Type 1 diabetes affects over 370,000 adults in the UK. It results from destruction of the cells that normally make insulin. Loss of insulin secretion results in high blood glucose and other metabolic and haematological abnormalities, which have both short‑term and long‑term adverse effects on health. Over years, type 1 diabetes causes tissue damage which, if not detected and managed early, can result in disability: blindness, kidney failure and foot ulceration leading to amputation, as well as premature heart disease, stroke and death. The risk of all of these complications is greatly reduced by treatment that keeps circulating glucose levels to as near normal as possible, reducing tissue damage. Disability from complications that are not avoided can often be prevented by early detection and active management.

Type 1 diabetes is treated by insulin replacement, supported by active management of other cardiovascular risk factors, such as hypertension and high circulating lipids. Modern insulin replacement therapy aims to recreate normal fluctuations in circulating insulin concentrations. This supports a flexible lifestyle with minimal restrictions and, properly done, can improve blood glucose levels, reducing the risk of both structural complications and episodes of hypoglycaemia. Flexible insulin therapy usually involves self‑injecting multiple daily doses of insulin, with doses adjusted based on taken or planned exercise, intended food intake and other factors, including current blood glucose, which the insulin user needs to test on a regular basis. This self‑management needs the insulin user to have the skills and confidence to manage the regimen. One of the most important roles of healthcare professionals providing diabetes care to adults with type 1 diabetes is to ensure that systems are in place to provide informed, expert support, education and training for insulin users, as well as a range of other more conventional biomedical services and interventions.

Although type 1 diabetes in adults is not rare, it is not common enough that all healthcare professionals who deal with it are able to acquire and maintain all the necessary skills for its management. The aim of this guideline is to provide evidence‑based, practical advice on supporting adults with type 1 diabetes to live full, largely unrestricted, lives and to avoid the short‑term and long‑term complications of both the disease and of its treatment.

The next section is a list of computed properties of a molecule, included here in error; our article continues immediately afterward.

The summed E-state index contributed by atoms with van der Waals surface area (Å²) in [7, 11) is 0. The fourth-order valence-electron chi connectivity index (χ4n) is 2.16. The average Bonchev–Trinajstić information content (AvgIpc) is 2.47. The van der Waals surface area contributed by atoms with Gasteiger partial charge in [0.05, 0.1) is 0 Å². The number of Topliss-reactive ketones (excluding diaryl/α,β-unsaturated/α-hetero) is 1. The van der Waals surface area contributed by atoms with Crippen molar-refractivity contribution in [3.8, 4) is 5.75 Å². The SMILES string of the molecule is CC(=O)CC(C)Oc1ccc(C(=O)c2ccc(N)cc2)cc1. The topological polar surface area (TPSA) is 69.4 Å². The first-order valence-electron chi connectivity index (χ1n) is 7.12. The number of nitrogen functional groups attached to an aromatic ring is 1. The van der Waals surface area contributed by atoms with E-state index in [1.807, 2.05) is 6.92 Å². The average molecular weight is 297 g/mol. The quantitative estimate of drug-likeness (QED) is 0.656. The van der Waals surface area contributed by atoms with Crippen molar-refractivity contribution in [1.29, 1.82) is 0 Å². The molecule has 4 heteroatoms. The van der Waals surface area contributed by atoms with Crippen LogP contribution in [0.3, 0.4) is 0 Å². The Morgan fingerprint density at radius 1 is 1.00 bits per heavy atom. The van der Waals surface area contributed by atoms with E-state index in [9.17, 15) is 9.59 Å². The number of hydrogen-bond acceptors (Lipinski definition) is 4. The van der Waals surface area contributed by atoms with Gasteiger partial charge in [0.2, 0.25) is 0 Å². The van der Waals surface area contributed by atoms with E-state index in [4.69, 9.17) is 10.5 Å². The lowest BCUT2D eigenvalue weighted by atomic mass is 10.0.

Reasons for the update

NICE last produced a guideline on type 1 diabetes in 2004. Since then, life expectancy for adults living with type 1 diabetes has increased, but it remains significantly shorter than for people without diabetes. There remain important deficiencies in care provision, most adults with type 1 diabetes have HbA1c above target levels, and rates of diabetic ketoacidosis (the acute complication of insulin deficiency) and renal failure have increased. This update focuses on areas where new knowledge and treatment opportunities have arisen in the last decade. These include improvements in technology to support better glucose levels, that should result in improved outcomes for adults with type 1 diabetes. These changes also present more challenges in terms of the diversity and complexity of the tools that can now be provided, and this guideline describes evidence‑based best practice for their deployment.

Topics from the 2004 guideline that were updated in 2015 include:

  • diagnosing type 1 diabetes

  • structured education programmes

  • insulin preparations and regimens associated with improved glucose levels

  • needle length for insulin injections

  • new technologies for glucose monitoring and insulin delivery

  • managing acute painful neuropathy associated with rapid blood glucose control, erectile dysfunction in men and gastroparesis

  • primary prevention of cardiovascular disease.

The following topics were not included in 2004 and were added in 2015:

  • new insulin formulations

  • identifying, quantifying and managing impaired awareness of hypoglycaemia

  • monitoring for thyroid disease

  • use of blood ketone measurement in preventing and monitoring diabetic ketoacidosis

  • carbohydrate counting and glycaemic index diets

  • referral criteria for transplantation therapies.

This guideline describes methods for achieving optimal outcomes for adults with type 1 diabetes and to inform service design and delivery. Its intended audience includes healthcare professionals involved in delivering services to adults with type 1 diabetes, service managers and commissioners, and adults with type 1 diabetes and their families.

  • National Institute for Health and Care Excellence (NICE)